Oklahoma at the Young Vic, May 14

The production of OKLAHOMA currently at the Young Vic is getting rave reviews, but I didn’t much like it. Noel Coward said that what he learned from his first trip to Broadway was to speed everything up when he returned to the UK. Here everything seemed slowed down, the way the characters speak, move. The score is also slowed down by being interpreted with a country and western twang or a jazzy bending of notes that seemed to stretch it out and take forever, as if the most laid back country and western singer ever all of a sudden decided to mix in Mariah Carey. I missed the joy and energy so evident in the original soundtrack and which seems to me to evoke mid-century America better than almost anything else. This production wants to plumb depths as if they didn’t exist in the original and instead just makes things heavy with ‘meaning’. The exchanges between Judd and Curly take place first in darkness, then projected to life in b&w onto a screen in huge close-ups that lend all the threats, blackmail and lamentations a potent homoerotic charge. Of course the scores is so gorgeous, no production can quite kill it; and this one benefits from having truly great singers in most of the parts. The only ‘innovation’ that dazzled was Marisha Wallace as Ado Annie, who brough her rendition of ‘A Girl Who Can’t Say No’ to Church and stopped the show with it. The production underlines questions of class, race and the justice system in its making Judd so handsome and desirable his position is the only thing that can be held against him. The cast is mixed race, something that seems like blind casting through most of the show but becomes more significant at the ‘trial’ at the end, where the homey taking care of business becomes a pointed message of privilege. I found all of this interesting. What I minded was the slowing of everything down to underline how ‘important’, ‘significant’ ‘symbolic; and ‘meaningful’ it all was. I would have exchanged it all for one rousing rendition of ‘Oklahoma.’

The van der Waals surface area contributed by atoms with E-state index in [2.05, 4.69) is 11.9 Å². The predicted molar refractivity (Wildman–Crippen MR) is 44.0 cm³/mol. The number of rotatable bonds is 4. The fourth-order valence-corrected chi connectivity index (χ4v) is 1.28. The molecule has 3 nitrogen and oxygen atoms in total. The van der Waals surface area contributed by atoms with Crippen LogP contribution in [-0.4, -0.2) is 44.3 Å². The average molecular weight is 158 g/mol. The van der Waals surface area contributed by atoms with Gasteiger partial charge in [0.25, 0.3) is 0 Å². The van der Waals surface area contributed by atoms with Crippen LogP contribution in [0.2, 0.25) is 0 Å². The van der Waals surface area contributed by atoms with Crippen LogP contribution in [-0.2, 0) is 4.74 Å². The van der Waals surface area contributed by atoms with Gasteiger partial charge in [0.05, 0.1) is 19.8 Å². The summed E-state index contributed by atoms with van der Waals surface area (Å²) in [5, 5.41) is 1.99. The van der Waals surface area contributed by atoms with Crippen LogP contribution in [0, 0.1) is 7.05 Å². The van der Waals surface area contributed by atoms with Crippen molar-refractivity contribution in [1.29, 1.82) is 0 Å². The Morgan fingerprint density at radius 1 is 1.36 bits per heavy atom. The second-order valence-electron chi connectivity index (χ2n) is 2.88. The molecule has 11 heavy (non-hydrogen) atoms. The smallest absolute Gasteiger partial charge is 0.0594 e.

José Arroyo

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